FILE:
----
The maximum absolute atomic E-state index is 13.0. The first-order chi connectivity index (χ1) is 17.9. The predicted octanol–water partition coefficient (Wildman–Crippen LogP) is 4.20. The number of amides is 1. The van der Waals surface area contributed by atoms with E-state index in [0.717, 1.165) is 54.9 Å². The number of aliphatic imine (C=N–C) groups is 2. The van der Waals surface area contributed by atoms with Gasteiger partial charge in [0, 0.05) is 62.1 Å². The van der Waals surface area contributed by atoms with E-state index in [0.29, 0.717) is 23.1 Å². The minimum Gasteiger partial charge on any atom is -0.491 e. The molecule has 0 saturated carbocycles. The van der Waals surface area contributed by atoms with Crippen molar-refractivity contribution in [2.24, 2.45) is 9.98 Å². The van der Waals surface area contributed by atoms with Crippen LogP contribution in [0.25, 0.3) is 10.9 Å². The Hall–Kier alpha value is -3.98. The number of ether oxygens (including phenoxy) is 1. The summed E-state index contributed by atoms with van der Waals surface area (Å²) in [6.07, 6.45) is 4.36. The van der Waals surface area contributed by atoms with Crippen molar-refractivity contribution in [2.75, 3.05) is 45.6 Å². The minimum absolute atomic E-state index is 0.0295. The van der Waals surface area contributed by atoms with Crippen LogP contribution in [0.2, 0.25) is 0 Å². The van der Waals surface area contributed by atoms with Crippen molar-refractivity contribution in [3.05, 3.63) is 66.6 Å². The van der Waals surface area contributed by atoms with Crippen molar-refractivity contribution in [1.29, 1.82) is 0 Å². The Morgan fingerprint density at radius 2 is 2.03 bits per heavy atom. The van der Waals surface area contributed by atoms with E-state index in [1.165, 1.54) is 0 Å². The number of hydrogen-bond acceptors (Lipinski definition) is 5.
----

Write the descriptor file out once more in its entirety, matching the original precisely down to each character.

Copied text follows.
The maximum absolute atomic E-state index is 13.0. The first-order chi connectivity index (χ1) is 17.9. The predicted octanol–water partition coefficient (Wildman–Crippen LogP) is 4.20. The number of amides is 1. The van der Waals surface area contributed by atoms with E-state index in [0.717, 1.165) is 54.9 Å². The number of aliphatic imine (C=N–C) groups is 2. The van der Waals surface area contributed by atoms with Gasteiger partial charge in [0, 0.05) is 62.1 Å². The van der Waals surface area contributed by atoms with E-state index in [0.29, 0.717) is 23.1 Å². The minimum Gasteiger partial charge on any atom is -0.491 e. The molecule has 0 saturated carbocycles. The van der Waals surface area contributed by atoms with Crippen molar-refractivity contribution in [2.24, 2.45) is 9.98 Å². The van der Waals surface area contributed by atoms with Crippen LogP contribution in [0.25, 0.3) is 10.9 Å². The Hall–Kier alpha value is -3.98. The number of ether oxygens (including phenoxy) is 1. The summed E-state index contributed by atoms with van der Waals surface area (Å²) in [6.07, 6.45) is 4.36. The van der Waals surface area contributed by atoms with Crippen molar-refractivity contribution in [2.75, 3.05) is 45.6 Å². The minimum absolute atomic E-state index is 0.0295. The van der Waals surface area contributed by atoms with Crippen LogP contribution in [0.2, 0.25) is 0 Å². The van der Waals surface area contributed by atoms with Crippen molar-refractivity contribution in [3.05, 3.63) is 66.6 Å². The van der Waals surface area contributed by atoms with Crippen molar-refractivity contribution in [1.29, 1.82) is 0 Å². The Morgan fingerprint density at radius 2 is 2.03 bits per heavy atom. The van der Waals surface area contributed by atoms with E-state index in [1.165, 1.54) is 0 Å². The number of hydrogen-bond acceptors (Lipinski definition) is 5.